Religious freedom is the foundation of America. It’s why Christians came here in the first place. Many of the original Pilgrims wanted to practice their faith apart from the Church of England, which as the official state denomination, had been persecutory of “non-official” Christian denominations.
They provided the vision for the First Amendment to the United States Constitution: “Congress shall make no law respecting an establishment of religion or prohibiting the free exercise thereof.”
What was happening here? In 1789, when the Bill of Rights was written, “religion” meant a single denomination or system of worship. Thus, in clear, understandable terms, Congress prohibited itself from establishing a national denomination (such as Congregationalist, Episcopalian, Presbyterian, Baptist, Quaker, etc.).
Our Founding Fathers did not want to be like England, which had an official state church called the Church of England with the King as its head. So they prohibited themselves from promoting one Christian sect or denomination above another, i.e. “no law respecting an establishment of religion.”
Yet beyond this narrow exclusion of an official Christian denomination of the United States, our founding fathers clearly wanted Christian values and religious freedom — including religious freedom within the federal, state and local governments — to be permitted, protected, and respected.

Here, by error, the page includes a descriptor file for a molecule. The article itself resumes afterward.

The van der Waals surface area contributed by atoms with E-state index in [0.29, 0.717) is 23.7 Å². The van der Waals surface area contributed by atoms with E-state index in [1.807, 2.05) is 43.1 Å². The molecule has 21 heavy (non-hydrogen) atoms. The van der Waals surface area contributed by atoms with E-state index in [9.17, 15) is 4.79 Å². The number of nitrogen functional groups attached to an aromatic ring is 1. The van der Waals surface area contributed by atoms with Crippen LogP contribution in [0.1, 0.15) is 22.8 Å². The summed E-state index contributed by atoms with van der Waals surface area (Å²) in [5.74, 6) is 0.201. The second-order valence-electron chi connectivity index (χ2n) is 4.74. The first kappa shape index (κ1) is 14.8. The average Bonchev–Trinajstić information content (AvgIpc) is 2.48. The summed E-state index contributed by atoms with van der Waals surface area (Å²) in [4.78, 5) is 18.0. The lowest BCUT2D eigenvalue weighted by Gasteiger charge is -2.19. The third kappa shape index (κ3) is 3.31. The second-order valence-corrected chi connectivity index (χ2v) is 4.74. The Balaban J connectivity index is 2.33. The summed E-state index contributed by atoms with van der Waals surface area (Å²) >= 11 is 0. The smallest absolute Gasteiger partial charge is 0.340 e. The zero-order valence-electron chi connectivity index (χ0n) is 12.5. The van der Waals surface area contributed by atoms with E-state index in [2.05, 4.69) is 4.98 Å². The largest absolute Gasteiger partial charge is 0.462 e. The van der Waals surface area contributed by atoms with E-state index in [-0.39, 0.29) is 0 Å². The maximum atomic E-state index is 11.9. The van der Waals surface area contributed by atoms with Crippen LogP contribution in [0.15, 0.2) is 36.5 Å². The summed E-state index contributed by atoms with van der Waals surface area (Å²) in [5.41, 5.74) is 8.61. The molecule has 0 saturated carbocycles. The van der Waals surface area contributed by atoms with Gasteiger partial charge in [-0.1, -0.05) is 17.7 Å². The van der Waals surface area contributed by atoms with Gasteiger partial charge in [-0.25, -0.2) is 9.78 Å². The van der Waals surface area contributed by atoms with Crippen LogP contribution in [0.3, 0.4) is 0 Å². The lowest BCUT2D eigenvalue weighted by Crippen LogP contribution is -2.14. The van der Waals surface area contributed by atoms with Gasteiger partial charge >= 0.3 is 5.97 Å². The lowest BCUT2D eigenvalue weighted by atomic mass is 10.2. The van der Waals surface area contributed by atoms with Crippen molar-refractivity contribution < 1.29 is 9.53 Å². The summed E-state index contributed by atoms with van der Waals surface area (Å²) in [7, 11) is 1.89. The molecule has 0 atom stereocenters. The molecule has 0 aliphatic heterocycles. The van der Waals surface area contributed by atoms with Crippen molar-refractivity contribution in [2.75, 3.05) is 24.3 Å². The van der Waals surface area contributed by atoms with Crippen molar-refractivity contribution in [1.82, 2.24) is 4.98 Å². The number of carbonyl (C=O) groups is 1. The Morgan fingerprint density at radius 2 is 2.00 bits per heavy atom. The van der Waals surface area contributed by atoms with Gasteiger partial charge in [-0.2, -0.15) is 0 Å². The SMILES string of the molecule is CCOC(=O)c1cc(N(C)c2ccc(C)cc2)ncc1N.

Fast forward to 2009 and California. For decades, pastors have been coming to city council meetings in Lodi, just north of Stockton, to “give the invocation.” Most pastors have included “in Jesus’ name” in their prayers.
When an atheist group complained, the Lodi City Attorney told pastors not to pray in Jesus’ name anymore. You can imagine the firestorm this has caused between atheists and Christians.
Guess what — Jesus’ name is OK at government meetings. Even the U.S. Supreme Court says so!
ACTION: The Lodi City Council will hold a special hearing and vote Wednesday, Sept. 30. For the sake of Jesus, religious freedom, and our U.S. Constitution, please email all five city council members and attend the city council meeting, which starts at 6:30 p.m.